The advancement of technology in the field of vehicles these days is amazing. Features like steering wheel stereo controls and auto-on headlights are becoming more and more commonplace across the board. More important features like ABS which increases the effectiveness of your vehicle are also highly common. Well, these things are awesome and should be appreciated; especially ABS with its safety benefits. With that being said, however, these days we are hearing more and more of the autonomous vehicle; a vehicle which can drive itself.
For those of you out there who have long commutes via driving their car, the prospect of a driver-less car must be quite exciting. Instead of having to focus on driving your car and dedicating hours daily to this activity, you could instead use the time in another fashion, such as to learn something new.
The potential safety benefits are there as well as this type of car would eliminate human error. Please note that this is an ideal situation, however, current technologies have not yet reached this level of sophistication.
We should also note that self-driving without the input of a driver is not the only level of autonomous driving. Your vehicle might be able to parallel park itself or have adaptive cruise control. While these examples do no count as fully automated driving, they are forms of automation. In this article we will be covering the various forms of autonomous driving features in vehicles.
As vehicle automation continues to develop, it is going to become increasingly important for standards to be set in place to be followed. This is important because standards define how a device should operate. This is important especially for safety considerations where if devices don’t follow certain specifications under certain conditions, it is known that the device should not be expected to operate successfully under those circumstances.
These standards also put pressure on manufactures to make vehicles which perform well under specified conditions. To be considered worthy in an environment where standards are respected and adopted, vehicles will need to meet the minimum standards.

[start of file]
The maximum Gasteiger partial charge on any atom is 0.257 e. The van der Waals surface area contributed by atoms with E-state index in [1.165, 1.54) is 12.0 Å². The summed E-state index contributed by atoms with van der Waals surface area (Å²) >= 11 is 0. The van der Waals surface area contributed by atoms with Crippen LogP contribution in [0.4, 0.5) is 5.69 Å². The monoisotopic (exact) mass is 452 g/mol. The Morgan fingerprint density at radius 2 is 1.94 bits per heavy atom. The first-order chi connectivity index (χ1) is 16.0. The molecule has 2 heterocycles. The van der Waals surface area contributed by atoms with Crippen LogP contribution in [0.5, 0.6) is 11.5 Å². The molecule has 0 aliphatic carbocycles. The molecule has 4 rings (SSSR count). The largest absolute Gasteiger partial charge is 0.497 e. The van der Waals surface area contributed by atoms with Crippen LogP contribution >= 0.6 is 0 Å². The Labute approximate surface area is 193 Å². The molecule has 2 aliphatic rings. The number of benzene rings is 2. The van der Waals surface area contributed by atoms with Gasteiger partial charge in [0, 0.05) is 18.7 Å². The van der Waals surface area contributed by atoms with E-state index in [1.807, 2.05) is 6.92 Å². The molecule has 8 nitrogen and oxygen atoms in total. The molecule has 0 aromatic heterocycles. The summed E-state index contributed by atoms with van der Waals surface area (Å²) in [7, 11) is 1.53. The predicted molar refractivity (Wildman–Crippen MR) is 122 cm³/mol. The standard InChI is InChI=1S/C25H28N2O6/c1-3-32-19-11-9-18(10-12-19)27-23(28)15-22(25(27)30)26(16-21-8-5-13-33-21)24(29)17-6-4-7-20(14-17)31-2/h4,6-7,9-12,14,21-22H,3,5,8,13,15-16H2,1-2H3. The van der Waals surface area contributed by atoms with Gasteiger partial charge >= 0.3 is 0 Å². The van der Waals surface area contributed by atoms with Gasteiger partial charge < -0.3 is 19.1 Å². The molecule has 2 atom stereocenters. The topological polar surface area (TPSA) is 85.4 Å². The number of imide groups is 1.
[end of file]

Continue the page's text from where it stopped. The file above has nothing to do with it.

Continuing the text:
We will be basing our overview on the SAE international guidlines which gives a total of 6 levels from 0 to 5. SAE’s guidlines contain one more standard than those from the NHTSA. The NHTSA guidelines are quite similar but don’t include a 5th level.
Note: With levels 0 to 3 the human driver monitors the environment while with levels 4 to 6, the vehicle monitors the environment.
Level zero vehicles rely solely on the driver to control the vehicle. These were quite popular back in the day, but their numbers are shrinking.
Level 1 vehicles are capable of taking control over 1 or more driving functions in specific scenarios such as is the case with vehicles which can automatically park. Braking assist is another level 1 attribute. With this level of automation, only 1 driving function is taken over at a time.
Level 2 vehicles are capable of taking over at least two driving control functions and are capable of automating these 2 functios at the same time. The NHTSA sites the combination of adaptive cruise control and lane centering as an example of level 2 automation.
Level 3 vehicles are capable of completely taking over the driving process under certain conditions. However, the driver is expected to be available to take over in certain situations.
Level 4 vehicles are also capable of completely taking over the driving process. However with this type of vehicle although human intervention may be required at certain intervals which the vehicle would indicate, it is not necessary.
Level 5 vehicles are capable of managing driving scenarios without any human intervention. Control by a human driver is optional.
Despite the understandably tempting urge of users driving this type of vehicle to completely relax and ignore their driving situation, this is currently not plausible and should be avoided at all costs.
Please see the table below for a summary of SAE International’s guidelines.